Pacific islands face extreme sea level changes

Study tracks El Niño shifts


How will climate change affect Pacific atolls? Photo via NASA.

Staff Report

Climate change will likely subject many low-lying Pacific island nations to more extreme fluctuations in sea level from year to year, in synch with more intense El Niño cycles. Some years, high sea level will lead to bigger floods, while in other years, big drops in sea level will leave coral reefs exposed, according to researchers based in Hawaii and Australia. Continue reading

USGS report shows how global warming will shift Pacific wind and wave patterns

Study pinpoints impacts to island communities & ecosystems


How will islands in the Pacific Ocean be affected by global warming?

Staff Report

FRISCO — Scientists with the U.S. Geological Survey have developed climate models that help show how global warming will change wind and wave patterns, potentially affecting island communities, especially as sea level rises.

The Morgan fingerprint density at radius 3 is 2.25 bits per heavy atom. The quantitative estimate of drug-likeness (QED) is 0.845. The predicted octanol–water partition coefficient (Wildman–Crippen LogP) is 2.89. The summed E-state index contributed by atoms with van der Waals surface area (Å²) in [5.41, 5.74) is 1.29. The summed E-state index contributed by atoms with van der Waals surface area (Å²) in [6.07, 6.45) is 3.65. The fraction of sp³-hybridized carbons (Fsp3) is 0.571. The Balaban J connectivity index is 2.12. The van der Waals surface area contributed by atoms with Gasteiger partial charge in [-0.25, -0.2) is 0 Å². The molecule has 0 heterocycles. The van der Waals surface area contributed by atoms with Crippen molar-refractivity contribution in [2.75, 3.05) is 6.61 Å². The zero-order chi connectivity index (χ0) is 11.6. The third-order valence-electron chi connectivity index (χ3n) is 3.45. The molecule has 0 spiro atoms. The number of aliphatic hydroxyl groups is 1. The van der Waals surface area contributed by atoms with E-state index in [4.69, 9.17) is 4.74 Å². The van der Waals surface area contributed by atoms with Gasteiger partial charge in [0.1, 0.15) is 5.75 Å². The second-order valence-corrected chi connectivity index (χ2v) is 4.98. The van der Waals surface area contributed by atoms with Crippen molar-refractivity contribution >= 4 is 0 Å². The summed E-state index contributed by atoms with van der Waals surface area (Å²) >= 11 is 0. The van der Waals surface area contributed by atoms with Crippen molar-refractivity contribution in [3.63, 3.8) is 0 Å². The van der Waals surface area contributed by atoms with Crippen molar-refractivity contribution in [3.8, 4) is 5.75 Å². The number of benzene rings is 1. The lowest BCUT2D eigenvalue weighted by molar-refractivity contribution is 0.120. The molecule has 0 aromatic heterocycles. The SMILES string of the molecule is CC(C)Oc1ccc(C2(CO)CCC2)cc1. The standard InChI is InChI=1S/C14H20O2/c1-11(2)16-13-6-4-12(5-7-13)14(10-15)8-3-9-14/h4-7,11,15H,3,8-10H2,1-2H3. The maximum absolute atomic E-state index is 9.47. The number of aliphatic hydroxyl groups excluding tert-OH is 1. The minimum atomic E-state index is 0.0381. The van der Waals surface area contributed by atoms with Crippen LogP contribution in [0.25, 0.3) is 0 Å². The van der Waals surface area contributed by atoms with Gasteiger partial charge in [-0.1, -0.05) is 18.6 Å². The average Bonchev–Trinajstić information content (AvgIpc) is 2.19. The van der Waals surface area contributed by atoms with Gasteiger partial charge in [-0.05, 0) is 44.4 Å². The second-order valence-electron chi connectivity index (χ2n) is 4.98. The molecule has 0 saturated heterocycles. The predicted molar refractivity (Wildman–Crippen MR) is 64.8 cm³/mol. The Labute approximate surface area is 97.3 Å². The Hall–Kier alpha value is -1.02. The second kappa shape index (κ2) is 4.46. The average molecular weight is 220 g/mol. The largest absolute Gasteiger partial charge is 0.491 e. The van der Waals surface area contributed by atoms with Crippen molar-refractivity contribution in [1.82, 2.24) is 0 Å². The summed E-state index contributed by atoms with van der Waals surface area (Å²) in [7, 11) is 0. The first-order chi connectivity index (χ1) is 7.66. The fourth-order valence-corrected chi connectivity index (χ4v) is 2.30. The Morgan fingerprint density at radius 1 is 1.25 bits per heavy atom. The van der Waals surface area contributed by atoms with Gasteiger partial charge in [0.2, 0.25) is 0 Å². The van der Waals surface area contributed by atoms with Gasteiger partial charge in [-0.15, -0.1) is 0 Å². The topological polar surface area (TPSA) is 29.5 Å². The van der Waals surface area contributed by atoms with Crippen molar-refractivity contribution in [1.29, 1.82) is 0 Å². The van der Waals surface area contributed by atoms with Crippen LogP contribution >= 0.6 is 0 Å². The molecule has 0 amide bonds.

The new USGS report looked at U.S. and U.S.-affiliated Pacific Islands, including Hawaii, where climate change is expected to alter the highest waves and strongest winds. The detailed data should help communities develop coastal resilience plans and ecosystem restoration efforts, and to design future coastal infrastructure. Continue reading

Study: Ancient El Niño just as strong as today’s

Archaeologists, ocean scientists team up on detailed study of historic climate cycles in Pacific Ocean


Study offers new clues to past and future El Niños.

Staff Report